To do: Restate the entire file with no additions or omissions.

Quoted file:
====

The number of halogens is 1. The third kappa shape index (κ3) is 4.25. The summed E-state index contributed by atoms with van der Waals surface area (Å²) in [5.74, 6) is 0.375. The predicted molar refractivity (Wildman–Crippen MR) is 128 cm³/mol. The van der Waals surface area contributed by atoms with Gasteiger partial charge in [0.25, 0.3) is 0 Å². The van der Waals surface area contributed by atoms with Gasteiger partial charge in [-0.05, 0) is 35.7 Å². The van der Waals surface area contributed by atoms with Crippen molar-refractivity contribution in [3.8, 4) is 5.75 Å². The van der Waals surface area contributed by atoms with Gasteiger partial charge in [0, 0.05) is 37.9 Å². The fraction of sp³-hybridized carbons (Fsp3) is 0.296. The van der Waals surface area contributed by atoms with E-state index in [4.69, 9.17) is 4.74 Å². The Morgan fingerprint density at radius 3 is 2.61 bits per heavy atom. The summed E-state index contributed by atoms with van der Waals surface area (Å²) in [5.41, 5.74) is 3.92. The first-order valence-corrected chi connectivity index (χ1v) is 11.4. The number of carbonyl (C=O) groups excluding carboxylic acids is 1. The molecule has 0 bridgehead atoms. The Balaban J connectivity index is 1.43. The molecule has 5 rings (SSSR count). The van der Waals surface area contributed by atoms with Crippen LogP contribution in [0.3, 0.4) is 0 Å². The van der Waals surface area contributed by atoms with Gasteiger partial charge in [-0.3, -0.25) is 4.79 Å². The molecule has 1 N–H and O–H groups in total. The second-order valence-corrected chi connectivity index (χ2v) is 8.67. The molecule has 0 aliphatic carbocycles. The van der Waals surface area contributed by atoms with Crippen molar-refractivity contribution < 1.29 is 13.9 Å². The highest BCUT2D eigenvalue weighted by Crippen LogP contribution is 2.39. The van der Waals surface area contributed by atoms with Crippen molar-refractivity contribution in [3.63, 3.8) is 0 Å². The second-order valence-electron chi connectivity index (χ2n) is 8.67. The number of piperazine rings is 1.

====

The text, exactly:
The number of halogens is 1. The third kappa shape index (κ3) is 4.25. The summed E-state index contributed by atoms with van der Waals surface area (Å²) in [5.74, 6) is 0.375. The predicted molar refractivity (Wildman–Crippen MR) is 128 cm³/mol. The van der Waals surface area contributed by atoms with Gasteiger partial charge in [0.25, 0.3) is 0 Å². The van der Waals surface area contributed by atoms with Gasteiger partial charge in [-0.05, 0) is 35.7 Å². The van der Waals surface area contributed by atoms with Crippen molar-refractivity contribution in [3.8, 4) is 5.75 Å². The van der Waals surface area contributed by atoms with Gasteiger partial charge in [0, 0.05) is 37.9 Å². The fraction of sp³-hybridized carbons (Fsp3) is 0.296. The van der Waals surface area contributed by atoms with E-state index in [4.69, 9.17) is 4.74 Å². The Morgan fingerprint density at radius 3 is 2.61 bits per heavy atom. The summed E-state index contributed by atoms with van der Waals surface area (Å²) in [5.41, 5.74) is 3.92. The first-order valence-corrected chi connectivity index (χ1v) is 11.4. The number of carbonyl (C=O) groups excluding carboxylic acids is 1. The molecule has 0 bridgehead atoms. The Balaban J connectivity index is 1.43. The molecule has 5 rings (SSSR count). The van der Waals surface area contributed by atoms with Crippen LogP contribution in [0.3, 0.4) is 0 Å². The van der Waals surface area contributed by atoms with Gasteiger partial charge in [-0.3, -0.25) is 4.79 Å². The molecule has 1 N–H and O–H groups in total. The second-order valence-corrected chi connectivity index (χ2v) is 8.67. The molecule has 0 aliphatic carbocycles. The van der Waals surface area contributed by atoms with Crippen molar-refractivity contribution < 1.29 is 13.9 Å². The highest BCUT2D eigenvalue weighted by Crippen LogP contribution is 2.39. The van der Waals surface area contributed by atoms with Crippen molar-refractivity contribution in [3.63, 3.8) is 0 Å². The second-order valence-electron chi connectivity index (χ2n) is 8.67. The number of piperazine rings is 1.